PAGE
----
Described by many as “island fortresses”, China has engulfed the South China Sea with man made island bases, and has been accused of forming them specifically for military purposes. The key issue for other Asian neighbours is the placement of these bases in archipelagos that are under sovereignty claims by multiple countries. The Spratly Islands are claimed by China, Vietnam, Taiwan, Malaysia, the Philippines and Brunei – and have become the cornerstone of China’s quest for dominance in the region.
A leaked set of photos given to a Filipino newspaper showed just how elaborate the developments on military bases have been.
Some photographs showed cargo ships and supply vessels, which the newspaper said appeared to be delivering construction materials to the China-controlled islands.
Others show runways, hangars, control towers, helipads and radomes as well as a series of multistorey buildings that China has built on reefs.
The moving of its aircraft carriers airstrips and weapons into the region has earned the cluster of bases the nickname: “The Great Wall of Sand.”
The bases also appear to boast sophisticated technology and developed resources, with communication antennae, underground petrol, oil and lubricant storage tanks and control towers.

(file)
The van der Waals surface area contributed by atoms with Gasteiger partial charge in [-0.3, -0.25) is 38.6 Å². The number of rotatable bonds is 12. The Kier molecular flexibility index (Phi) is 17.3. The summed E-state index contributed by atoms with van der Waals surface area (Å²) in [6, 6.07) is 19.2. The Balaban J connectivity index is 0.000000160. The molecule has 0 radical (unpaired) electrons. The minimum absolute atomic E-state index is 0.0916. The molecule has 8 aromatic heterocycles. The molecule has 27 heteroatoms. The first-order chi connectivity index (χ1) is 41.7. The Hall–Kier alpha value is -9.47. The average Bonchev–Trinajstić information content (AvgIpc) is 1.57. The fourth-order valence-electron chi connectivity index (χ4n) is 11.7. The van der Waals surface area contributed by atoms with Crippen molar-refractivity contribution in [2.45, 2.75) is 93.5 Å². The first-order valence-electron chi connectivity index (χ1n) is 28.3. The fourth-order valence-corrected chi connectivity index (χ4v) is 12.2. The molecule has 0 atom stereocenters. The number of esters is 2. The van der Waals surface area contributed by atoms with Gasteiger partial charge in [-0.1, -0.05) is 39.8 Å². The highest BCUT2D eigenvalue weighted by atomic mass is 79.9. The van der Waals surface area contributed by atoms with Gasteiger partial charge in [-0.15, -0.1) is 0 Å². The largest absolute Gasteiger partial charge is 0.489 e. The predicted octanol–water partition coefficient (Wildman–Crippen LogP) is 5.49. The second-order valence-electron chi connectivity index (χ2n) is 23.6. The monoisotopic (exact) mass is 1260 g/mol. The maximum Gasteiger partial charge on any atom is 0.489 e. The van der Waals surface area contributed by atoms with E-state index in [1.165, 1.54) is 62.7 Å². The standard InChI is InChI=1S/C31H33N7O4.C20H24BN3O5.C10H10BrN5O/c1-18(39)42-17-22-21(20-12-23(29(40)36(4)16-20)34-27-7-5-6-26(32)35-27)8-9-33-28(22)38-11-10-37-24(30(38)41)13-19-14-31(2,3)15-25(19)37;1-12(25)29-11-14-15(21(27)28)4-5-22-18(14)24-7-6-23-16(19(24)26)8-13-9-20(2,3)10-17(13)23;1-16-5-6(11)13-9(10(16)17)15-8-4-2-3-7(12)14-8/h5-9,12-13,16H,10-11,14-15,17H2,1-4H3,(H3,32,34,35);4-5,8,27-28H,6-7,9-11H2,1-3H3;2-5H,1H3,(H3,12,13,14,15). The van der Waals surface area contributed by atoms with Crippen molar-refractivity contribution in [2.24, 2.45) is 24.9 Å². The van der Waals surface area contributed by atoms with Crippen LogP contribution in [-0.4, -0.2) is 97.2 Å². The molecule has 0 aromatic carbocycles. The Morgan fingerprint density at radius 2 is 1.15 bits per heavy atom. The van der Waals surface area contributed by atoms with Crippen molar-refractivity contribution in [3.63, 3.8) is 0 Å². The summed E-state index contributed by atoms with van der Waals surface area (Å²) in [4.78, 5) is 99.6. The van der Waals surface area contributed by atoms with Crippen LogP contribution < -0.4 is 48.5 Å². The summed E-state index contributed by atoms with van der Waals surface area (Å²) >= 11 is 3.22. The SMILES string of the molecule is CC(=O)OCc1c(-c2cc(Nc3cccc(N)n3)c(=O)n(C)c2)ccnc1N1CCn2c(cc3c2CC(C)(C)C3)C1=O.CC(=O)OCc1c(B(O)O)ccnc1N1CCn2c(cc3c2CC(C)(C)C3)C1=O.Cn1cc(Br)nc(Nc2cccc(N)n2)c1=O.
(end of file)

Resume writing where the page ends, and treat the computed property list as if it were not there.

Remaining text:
Despite the massive statement of intent from Beijing, the US has not let up on its challenges to China’s audacious claims, sending warships through the Paracel Islands in November.
A spokesperson from China’s military said: “We urge (the US) to stop these provocative actions to avoid any unforeseeable accidents.
US Defence Secretary Mark Esper called out Beijing for “bullying” smaller nations in the region, adding that “China’s unilateral efforts to assert illegitimate maritime claims threaten other nations’ access to vital natural resources, undermine the stability of regional energy markets, and increase the risk of conflict”.
The key motivations for Beijing in its audacious water claims is the lucrative shipping lanes and trading ports that make up the South China Sea, provoking President Xi Jinping to enforce a controversial Nine-Dash Line demarcation of what China deems to be its territory.
The demarcation enforces a claim over all of the island clusters in the region and 90 percent of the South China Sea as a whole, but is deemed illegal by UNCLOS (United Nations Convention on the Law of the Sea).